It's reputed to be a centuries-old Middle Eastern secret passed from fathers to sons. Does it work, and is it safe?
[Mike has been JackinWorld's Assistant Editor since 1997.]
Don't we all want bigger manhood? Haven't we all seen ourselves as lacking critical penile mass in those "locker-room checks" that we all seem to carry out? You may have seen recent spam ads that say things like, "Have a penis like a baseball bat!" or, "Add inches to your penis!" or, "This natural method of penis enlargement really works!" If you ever followed a link to one of these Web sites, you may have seen mentions of an "ancient, secret method" of milking the penis that Arabic men would practice on their sons before their marriage. The object of the activity was to increase the length and girth of the son's penis so he would be more pleasing to his new wife. "And for an investment of only $40," the site continues, "you can be just weeks away from adding one to three inches to the length and girth of your penis -- safely, naturally, and in the privacy of your own home!"
Sound too good to be true? Maybe. Besides, what do you really get for your $40? This JackInsider article will explain how to do "the jelq," and we got this information from Web sites that provide it for free.
"Jelqing" refers to stroking the semi-erect penis in such a way that blood is forced from the base of the penis to the end, supposedly "stretching" the cavities in the organ's spongy tissue -- the ones that fill with blood to give you an erection. According to the theory, these cavities then become larger, accommodating more blood, thus giving you a larger erect penis. The stroking method requires you to place your thumb and forefinger around the base of your penis so they make a circle. Tighten the circle to create a firm (but not too firm!) pressure, and stroke up to the ridge that marks the beginning of your penis head, the glans. As the first hand nears the glans, place your other hand at the base of your penis in similar manner and stroke while your original hand returns to the base. In this way, you create a continuous base-to-head stroking motion on your semi-erect penis. Oh, by the way -- don't get a full erection, and don't let yourself ejaculate. The method is touted as a completely safe and natural way to add between one and three inches to the length of your penis, if you persist for several months.
So, what man wouldn't like to have a bigger penis? Okay -- there was the guy in a New Yorker cartoon who sat down with his laptop and carefully typed, "Gentlemen: Thank you for your recent e-mail. I appreciate your concern. However, as of this time, I am completely satisfied with the size of my penis." But most of us can recall at least one time in our lives when we sincerely wished for a bigger penis. In JackinWorld Survey #2, two-thirds of males between ages 11 and 21 said they would like their penis to be an inch longer (or more). Before you start jelqing, though, it might be a good idea to look a little more closely at this "bigger is better" notion regarding penises -- especially yours.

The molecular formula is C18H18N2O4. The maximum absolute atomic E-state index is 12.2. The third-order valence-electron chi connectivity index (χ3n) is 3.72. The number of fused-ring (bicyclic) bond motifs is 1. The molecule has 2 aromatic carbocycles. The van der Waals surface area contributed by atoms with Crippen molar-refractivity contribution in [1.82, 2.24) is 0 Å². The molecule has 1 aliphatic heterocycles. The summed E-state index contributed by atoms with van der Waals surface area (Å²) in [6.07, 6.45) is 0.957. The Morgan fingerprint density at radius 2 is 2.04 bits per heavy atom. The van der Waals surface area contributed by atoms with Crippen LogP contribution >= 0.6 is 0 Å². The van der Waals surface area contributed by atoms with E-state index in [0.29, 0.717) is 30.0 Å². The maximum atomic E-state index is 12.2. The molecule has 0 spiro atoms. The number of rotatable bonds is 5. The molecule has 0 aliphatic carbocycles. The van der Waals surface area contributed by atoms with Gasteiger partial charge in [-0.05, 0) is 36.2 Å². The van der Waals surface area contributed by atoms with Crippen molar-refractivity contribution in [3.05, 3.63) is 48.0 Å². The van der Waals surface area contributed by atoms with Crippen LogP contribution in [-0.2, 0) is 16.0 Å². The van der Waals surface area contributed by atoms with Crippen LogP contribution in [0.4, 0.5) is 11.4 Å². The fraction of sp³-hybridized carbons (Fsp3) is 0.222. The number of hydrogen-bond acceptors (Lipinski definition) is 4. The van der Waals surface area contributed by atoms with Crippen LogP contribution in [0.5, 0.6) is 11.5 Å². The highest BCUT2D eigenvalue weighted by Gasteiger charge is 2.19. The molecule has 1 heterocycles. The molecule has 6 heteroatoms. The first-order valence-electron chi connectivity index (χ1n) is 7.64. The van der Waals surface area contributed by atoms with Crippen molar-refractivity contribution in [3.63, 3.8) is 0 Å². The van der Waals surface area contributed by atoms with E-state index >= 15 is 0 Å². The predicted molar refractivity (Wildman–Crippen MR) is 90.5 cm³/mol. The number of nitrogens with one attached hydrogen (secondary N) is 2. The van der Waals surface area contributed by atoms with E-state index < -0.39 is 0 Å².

The Myth Of The Big Penis
In our culture, it seems to be widely accepted that most men have penises larger than our own, and that larger penises give more pleasure to their owners than do smaller ones. (And every man wants more pleasure from his penis, right?) The pornography industry has fostered the idea that a bigger penis means more sexual fun -- more intense feelings both for its owner and for the lucky recipient of such a magnificent specimen of manhood (not to mention the undying admiration of less-well-endowed male friends). The porn industry does tend to hire models that, indeed, have penises on the high end of the size range. Plus, these guys are photographed at angles that tend to magnify their penises even more in relation to the rest of their bodies. Moreover, pornographic stories are full of men with penises that measure anywhere from 7 1/2 to 12 inches and beyond.
Another source of the myth might also lie in a physiological fact: There is greater variation in length of soft penises than of hard ones. This means that if your penis is only a couple of inches when soft (flaccid), it will gain more length when it gets hard than will a man whose penis is 4 1/2 inches when flaccid. So when you were in the high school showers envying the guys that were really "hung," you were seeing this greater variation of length in the flaccid penis. The shorter ones grow more; the longer ones grow less. This is the reality: The average length of the erect penis is between 5 1/2 and 6 1/2 inches. Said another way, between 2/3 and 3/4 of adult men have penises that are between 5 1/2 and 6 1/2 inches when erect.
Does Jelqing Really Work?